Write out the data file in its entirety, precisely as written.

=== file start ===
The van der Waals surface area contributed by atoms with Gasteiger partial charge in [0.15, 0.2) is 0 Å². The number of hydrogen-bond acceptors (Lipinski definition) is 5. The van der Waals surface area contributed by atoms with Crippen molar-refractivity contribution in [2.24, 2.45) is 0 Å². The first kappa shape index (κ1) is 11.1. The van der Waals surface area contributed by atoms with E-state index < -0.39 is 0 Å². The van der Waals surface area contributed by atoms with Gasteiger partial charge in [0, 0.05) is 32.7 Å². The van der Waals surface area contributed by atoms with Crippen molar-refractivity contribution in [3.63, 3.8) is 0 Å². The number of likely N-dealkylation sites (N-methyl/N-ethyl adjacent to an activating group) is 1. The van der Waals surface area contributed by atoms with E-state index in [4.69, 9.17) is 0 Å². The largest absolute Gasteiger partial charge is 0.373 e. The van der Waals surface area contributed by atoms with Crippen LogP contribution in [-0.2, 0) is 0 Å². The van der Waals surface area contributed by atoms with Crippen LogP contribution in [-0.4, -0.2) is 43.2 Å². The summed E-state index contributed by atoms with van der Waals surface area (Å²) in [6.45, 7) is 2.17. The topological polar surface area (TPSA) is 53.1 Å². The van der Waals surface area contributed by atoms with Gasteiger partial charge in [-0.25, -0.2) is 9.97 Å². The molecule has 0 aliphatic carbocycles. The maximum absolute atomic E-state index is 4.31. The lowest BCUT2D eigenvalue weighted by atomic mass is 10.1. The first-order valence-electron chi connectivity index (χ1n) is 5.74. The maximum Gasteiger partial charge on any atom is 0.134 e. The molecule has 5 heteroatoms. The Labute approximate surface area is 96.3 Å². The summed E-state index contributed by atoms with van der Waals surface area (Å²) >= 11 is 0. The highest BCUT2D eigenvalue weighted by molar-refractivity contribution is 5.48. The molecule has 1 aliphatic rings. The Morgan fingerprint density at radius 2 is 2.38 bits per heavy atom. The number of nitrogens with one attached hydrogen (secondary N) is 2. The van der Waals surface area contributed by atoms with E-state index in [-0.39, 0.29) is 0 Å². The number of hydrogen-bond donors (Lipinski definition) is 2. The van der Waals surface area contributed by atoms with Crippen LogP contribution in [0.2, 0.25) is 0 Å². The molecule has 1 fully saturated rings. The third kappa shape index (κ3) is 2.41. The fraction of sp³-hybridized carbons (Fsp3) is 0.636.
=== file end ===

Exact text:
The van der Waals surface area contributed by atoms with Gasteiger partial charge in [0.15, 0.2) is 0 Å². The number of hydrogen-bond acceptors (Lipinski definition) is 5. The van der Waals surface area contributed by atoms with Crippen molar-refractivity contribution in [2.24, 2.45) is 0 Å². The first kappa shape index (κ1) is 11.1. The van der Waals surface area contributed by atoms with E-state index < -0.39 is 0 Å². The van der Waals surface area contributed by atoms with Gasteiger partial charge in [0, 0.05) is 32.7 Å². The van der Waals surface area contributed by atoms with Crippen molar-refractivity contribution in [3.63, 3.8) is 0 Å². The number of likely N-dealkylation sites (N-methyl/N-ethyl adjacent to an activating group) is 1. The van der Waals surface area contributed by atoms with E-state index in [4.69, 9.17) is 0 Å². The largest absolute Gasteiger partial charge is 0.373 e. The van der Waals surface area contributed by atoms with Crippen LogP contribution in [-0.2, 0) is 0 Å². The van der Waals surface area contributed by atoms with Crippen LogP contribution in [-0.4, -0.2) is 43.2 Å². The summed E-state index contributed by atoms with van der Waals surface area (Å²) in [6.45, 7) is 2.17. The topological polar surface area (TPSA) is 53.1 Å². The van der Waals surface area contributed by atoms with Gasteiger partial charge in [-0.25, -0.2) is 9.97 Å². The molecule has 0 aliphatic carbocycles. The maximum absolute atomic E-state index is 4.31. The lowest BCUT2D eigenvalue weighted by atomic mass is 10.1. The first-order valence-electron chi connectivity index (χ1n) is 5.74. The maximum Gasteiger partial charge on any atom is 0.134 e. The molecule has 5 heteroatoms. The Labute approximate surface area is 96.3 Å². The summed E-state index contributed by atoms with van der Waals surface area (Å²) >= 11 is 0. The highest BCUT2D eigenvalue weighted by molar-refractivity contribution is 5.48. The molecule has 1 aliphatic rings. The Morgan fingerprint density at radius 2 is 2.38 bits per heavy atom. The number of nitrogens with one attached hydrogen (secondary N) is 2. The van der Waals surface area contributed by atoms with E-state index in [-0.39, 0.29) is 0 Å². The number of hydrogen-bond donors (Lipinski definition) is 2. The van der Waals surface area contributed by atoms with Crippen LogP contribution in [0.2, 0.25) is 0 Å². The molecule has 1 fully saturated rings. The third kappa shape index (κ3) is 2.41. The fraction of sp³-hybridized carbons (Fsp3) is 0.636.